Exodus from corporate America leads to entrepreneurship

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Baby boomers have increasingly left the U.S. workforce since the pandemic. According to TBEN Advisor, an average of 2 million Boomers have retired annually since 2011. However, in 2020, the number has risen to 3.2 million, and the trend continues today. For some, it means ending their decades-long careers to retire early to create entrepreneurial endeavors on their own terms.

Unlike younger entrepreneurs, these seasoned veterans of the workforce bring with them a lifetime of knowledge and experience. For women in particular, leaving corporate America to enter entrepreneurship is all about flexibility, escaping corporate politics, and finding work with a purpose. TBEN 50 Over 50 further indicates the progress that women of no age limit are making in their entrepreneurial activities.

In many ways, the entrepreneurial drive resembles the pursuit of entrepreneurial dreams by the younger generation, but with the added caveat of learned experience in their arsenal. As younger entrepreneurs search for the innovations that will set them apart, many female Boomers are simply bringing their personal and professional sensibilities to new environments of compassion, inclusion and empathy.

Catherine Kaufer, a broker and consultant in luxury real estate, represents an early adopter who has opposed the business for entrepreneurial pursuits. She left a career at IBM to start her own business years ago when the decision was less widespread in understanding and positive sentiment.

Over the past two decades, Kaufer has overcome personal and professional obstacles to develop a successful real estate business in Nevada and California. Now she dedicates some of her time to providing practical help and advice to those just starting out or looking to expand their endeavors.

“Today’s youth are among the most brilliant people America has ever produced,” says Kaufer. “The availability of cutting-edge technology may have had something to do with how smart they are and how much they seem to be able to achieve. However, they need to uphold some tried and true principles if they want to go for the long haul and build world-leading companies and brands. “

Kaufer believes that one of the two main secrets to her longevity and success is her constant self-education, the evolution of her services and her insistence on building a good reputation within the industry.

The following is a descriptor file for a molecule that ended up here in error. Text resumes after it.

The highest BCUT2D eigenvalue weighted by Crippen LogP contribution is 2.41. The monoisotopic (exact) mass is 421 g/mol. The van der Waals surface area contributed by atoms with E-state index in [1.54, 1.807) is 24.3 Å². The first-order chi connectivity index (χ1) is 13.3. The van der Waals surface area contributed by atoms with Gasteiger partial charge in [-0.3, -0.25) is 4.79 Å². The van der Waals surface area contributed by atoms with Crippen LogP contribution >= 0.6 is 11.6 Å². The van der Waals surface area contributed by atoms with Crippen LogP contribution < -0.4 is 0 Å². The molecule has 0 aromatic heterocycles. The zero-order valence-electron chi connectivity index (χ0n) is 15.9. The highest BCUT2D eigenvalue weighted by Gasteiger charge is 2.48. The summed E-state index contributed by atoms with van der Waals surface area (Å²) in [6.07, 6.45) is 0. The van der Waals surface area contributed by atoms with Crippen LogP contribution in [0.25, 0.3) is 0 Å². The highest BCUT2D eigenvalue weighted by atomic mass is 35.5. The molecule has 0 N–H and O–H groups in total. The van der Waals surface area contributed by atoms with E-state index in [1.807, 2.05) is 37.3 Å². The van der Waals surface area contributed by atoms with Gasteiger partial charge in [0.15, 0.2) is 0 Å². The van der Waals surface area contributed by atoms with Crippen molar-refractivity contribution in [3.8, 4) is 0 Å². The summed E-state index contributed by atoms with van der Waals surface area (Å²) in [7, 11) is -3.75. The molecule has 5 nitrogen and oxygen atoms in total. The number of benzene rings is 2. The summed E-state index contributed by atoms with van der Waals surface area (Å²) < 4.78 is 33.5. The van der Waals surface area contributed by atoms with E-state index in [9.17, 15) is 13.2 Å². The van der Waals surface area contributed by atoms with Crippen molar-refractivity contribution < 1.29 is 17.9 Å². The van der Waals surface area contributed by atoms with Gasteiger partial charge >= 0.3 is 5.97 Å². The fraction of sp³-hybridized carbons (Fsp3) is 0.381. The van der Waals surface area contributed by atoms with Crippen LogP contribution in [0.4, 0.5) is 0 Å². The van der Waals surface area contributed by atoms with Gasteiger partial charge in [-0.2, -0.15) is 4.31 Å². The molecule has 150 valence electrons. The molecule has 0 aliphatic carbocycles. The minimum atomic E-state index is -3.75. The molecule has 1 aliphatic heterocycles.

This reporter sat down with Catherine Kaufer to gain insight into the mindset of a female entrepreneur, before her time, who chose to leave the confines of the corporate world for individualized pursuits. Kaufer shares her journey and offers what she thinks this generation should focus on to advance their careers.

Rod Berger: Your story is one of perseverance, from succeeding academically to building an enviable career in real estate. Take us back to your previous journey, background and pursuits.

Catherine Kaufer: I was born and raised in the East Bay Area and have lived there all my life. I graduated from Saint Mary’s College in 1986 and went straight to work at IBM. I got married quickly and bought a house that same year. This achievement was exceptional, especially considering that I was dyslexic as a child and people thought I would be nothing academically speaking.

I had to stay in first grade because I couldn’t read. But with sheer determination and the help of faith, I turned it around, became an “A” student, and eventually became the only students from my university to be hired the same year we graduated, and by IBM no less.

I am a mother of two adult daughters, a real estate agent and an investor. I also call myself a real estate consultant because of my love of advising my clients on the best route to take instead of just selling them on offers. I like to create win-win situations. I also run a non-profit called Mini and Me Ministries.

I have a team of therapy animals that help people experiencing loss, depression or difficulties. There’s Theo, my Miniature Australian Shepherd, and Zebedee, my Miniature Horse, and both serve as Animal Assisted Intervention (AAI) animals. They bring many smiles to people’s faces, give them hope and help them through life’s challenges. I started Mini and Me after tragically losing my husband to an accident in 2015 and I trusted God to heal and cope. Mini and me is my way of sharing with others, one of the things that helped me.

recovery: How did you transition from working at IBM to a real estate agent? The two paths seem unique in experience and are not necessarily aligned.

purchaser: In 1993, while still at IBM, there was a sudden wave of layoffs in the company. The company was restructuring and closing a number of locations, including my office in Walnut Creek. The company presented me with two options: commute to the San Francisco office or take the buyout package. I was pregnant with my second child at the time and I declined the opportunity to commute with two children. So I took the buyout option.

Many people in the company told me I would never get a better job and thought I was acting crazy. I did some odd jobs and eventually started helping my husband run his construction business. My husband and I bought and flipped fixer uppers from 1995 to 2000. During that time I fell in love with real estate and got my realtor license in 1998 to help more people. I started working for a luxury broker in 2000 and have been a top producer ever since.